Albany County coronavirus update, October 9

Albany County

Albany County

ALBANY COUNTY, N.Y. (NEWS10) — Albany County Executive Dan McCoy provided the latest report on the county’s progress on vaccinations and controlling the spread of the coronavirus. 

As of Friday, it was reported that 71.9% of all Albany County residents have received at least the first dose of the vaccine, and 66% have been fully vaccinated. The first dose vaccination rate for the county’s 18+ population is now up to 83%. More information on vaccination rates around the state can be found at the New York State COVID-19 Vaccine Tracker at the link here.

County Executive McCoy announced that the total number of confirmed cases of COVID-19 in Albany County is now at 29,579 to date, with 83 new positive cases identified since Friday. The county’s five-day average of new daily positive cases is now down to 87.6. Albany County’s most recent seven-day average of percent positive rates is now 3.6% and the Capital Region’s average remained at 3.6%.

Among the new daily cases of COVID identified in the county, 20 reportedly had close contacts to positive cases, 58 did not have clear sources of infection at this time, and five are healthcare workers or residents of congregate living settings.

Health officials said there are now 515 active cases in the county, down from 544 Friday. The number of people under mandatory quarantine decreased to 857 from 865. So far 92,637 people have completed quarantine to date. Of those who completed quarantine, 29,064 of them had tested positive and recovered – an increase of 107 additional recoveries.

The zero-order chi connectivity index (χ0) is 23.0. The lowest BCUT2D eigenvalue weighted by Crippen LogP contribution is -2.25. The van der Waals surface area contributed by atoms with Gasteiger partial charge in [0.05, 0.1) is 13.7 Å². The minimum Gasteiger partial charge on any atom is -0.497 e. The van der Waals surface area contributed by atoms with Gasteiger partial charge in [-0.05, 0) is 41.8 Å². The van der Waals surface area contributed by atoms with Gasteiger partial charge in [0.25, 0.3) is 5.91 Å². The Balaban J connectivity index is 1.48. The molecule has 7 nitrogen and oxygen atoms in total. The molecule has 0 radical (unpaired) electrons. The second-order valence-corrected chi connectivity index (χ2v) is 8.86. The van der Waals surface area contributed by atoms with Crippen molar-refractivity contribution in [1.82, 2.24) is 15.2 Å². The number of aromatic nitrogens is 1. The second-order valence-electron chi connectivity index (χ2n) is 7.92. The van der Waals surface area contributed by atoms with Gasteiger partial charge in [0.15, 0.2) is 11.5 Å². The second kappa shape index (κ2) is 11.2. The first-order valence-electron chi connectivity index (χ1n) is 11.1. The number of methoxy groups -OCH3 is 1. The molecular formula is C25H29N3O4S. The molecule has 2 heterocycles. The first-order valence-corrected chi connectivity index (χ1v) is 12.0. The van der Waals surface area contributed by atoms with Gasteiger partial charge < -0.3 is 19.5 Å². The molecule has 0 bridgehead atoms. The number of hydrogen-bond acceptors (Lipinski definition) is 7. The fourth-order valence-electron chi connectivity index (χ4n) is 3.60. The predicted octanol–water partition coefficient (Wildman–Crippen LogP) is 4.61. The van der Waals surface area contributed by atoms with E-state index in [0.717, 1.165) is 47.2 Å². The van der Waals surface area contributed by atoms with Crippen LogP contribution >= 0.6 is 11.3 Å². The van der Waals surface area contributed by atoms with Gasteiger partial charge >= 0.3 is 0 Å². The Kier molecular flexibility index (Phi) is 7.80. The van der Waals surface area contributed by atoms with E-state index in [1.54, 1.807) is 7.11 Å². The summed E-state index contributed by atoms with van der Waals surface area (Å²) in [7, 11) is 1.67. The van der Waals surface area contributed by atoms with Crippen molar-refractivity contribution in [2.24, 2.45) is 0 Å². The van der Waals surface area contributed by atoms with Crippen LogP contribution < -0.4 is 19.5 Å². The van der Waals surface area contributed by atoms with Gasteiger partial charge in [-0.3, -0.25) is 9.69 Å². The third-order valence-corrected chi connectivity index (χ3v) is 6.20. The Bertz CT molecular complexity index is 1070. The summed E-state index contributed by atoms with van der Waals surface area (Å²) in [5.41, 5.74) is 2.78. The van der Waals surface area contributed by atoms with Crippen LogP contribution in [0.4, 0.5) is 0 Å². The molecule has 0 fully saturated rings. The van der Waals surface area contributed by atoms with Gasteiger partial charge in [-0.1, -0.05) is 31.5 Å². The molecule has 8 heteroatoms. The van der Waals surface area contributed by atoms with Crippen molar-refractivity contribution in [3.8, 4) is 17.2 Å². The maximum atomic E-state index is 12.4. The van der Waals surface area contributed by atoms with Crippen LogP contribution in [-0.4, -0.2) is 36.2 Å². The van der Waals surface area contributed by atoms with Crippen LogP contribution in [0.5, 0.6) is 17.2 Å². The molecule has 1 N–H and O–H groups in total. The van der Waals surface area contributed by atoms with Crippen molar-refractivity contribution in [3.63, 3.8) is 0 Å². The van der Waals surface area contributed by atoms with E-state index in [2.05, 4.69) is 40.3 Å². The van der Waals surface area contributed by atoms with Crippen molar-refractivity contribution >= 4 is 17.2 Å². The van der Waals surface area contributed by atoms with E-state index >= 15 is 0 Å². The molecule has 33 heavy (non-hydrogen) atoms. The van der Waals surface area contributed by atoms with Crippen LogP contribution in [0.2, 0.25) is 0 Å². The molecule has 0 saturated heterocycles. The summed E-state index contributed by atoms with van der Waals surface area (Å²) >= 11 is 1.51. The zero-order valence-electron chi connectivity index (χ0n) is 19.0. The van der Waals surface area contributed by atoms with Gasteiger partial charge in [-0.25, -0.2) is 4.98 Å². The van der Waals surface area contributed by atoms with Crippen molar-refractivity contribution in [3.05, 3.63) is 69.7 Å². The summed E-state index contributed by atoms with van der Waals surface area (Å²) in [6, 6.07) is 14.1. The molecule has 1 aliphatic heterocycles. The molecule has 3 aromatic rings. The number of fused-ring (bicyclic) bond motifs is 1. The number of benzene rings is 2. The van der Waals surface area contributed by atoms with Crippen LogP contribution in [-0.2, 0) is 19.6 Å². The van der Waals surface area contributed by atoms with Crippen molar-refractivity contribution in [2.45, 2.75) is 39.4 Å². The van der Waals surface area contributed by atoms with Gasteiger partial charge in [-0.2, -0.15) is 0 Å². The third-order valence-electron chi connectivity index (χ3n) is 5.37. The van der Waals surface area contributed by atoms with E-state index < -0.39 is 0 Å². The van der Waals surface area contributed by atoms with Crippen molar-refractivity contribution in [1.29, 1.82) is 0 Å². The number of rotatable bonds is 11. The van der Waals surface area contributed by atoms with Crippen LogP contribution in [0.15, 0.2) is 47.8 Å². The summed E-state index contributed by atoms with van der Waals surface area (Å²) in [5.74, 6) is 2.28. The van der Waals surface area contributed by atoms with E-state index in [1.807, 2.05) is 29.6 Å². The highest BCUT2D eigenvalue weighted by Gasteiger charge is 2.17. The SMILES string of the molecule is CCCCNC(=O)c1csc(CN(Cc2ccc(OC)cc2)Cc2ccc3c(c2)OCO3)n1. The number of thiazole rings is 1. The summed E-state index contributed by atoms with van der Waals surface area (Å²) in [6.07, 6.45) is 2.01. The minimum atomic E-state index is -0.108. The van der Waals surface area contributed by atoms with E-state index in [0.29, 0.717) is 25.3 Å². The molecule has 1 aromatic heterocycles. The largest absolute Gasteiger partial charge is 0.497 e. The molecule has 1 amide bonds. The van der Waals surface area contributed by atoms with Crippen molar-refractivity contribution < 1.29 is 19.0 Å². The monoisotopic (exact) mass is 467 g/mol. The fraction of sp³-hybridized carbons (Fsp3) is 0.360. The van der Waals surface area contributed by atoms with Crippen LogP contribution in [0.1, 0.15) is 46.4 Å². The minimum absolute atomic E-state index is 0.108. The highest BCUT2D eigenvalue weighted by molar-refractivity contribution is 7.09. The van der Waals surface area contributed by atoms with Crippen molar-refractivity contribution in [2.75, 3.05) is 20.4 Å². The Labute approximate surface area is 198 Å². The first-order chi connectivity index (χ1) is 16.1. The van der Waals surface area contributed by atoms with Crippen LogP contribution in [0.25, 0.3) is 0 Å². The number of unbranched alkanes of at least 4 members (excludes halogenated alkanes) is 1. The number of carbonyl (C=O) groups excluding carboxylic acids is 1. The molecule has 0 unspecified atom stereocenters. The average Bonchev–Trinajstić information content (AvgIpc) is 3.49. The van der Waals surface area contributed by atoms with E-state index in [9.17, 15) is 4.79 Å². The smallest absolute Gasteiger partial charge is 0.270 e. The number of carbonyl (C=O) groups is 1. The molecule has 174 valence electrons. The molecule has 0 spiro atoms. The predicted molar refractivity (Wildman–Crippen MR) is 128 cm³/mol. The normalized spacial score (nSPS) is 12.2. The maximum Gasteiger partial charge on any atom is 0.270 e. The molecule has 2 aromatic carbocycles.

County Executive McCoy reported that there were six new hospitalizations since Friday, and there is now a total of 37 county residents currently hospitalized with the coronavirus. Nine of those hospital patients remain in ICU’s, a decrease of two from yesterday. Unfortunately, there is one new COVID death to report – an individual in their 40’s. The death toll for Albany County now stands at 410 since the outbreak began.

“Since the beginning of September, I have reported multiple younger Albany County residents have died from COVID-19 who are in their 30’s, 40’s, and 50’s. To those people who keep saying COVID is only taking our older citizens, you’re wrong,” said County Executive McCoy. “It is a difficult time to lose a loved one of any age and my prayers go out to the latest family who is grieving. Three more Albany County residents have died this week and it’s critical that we get everyone vaccinated and continue to wear masks indoors, social distance, wash our hands frequently and cough into our arms/elbows to better protect the community.”  

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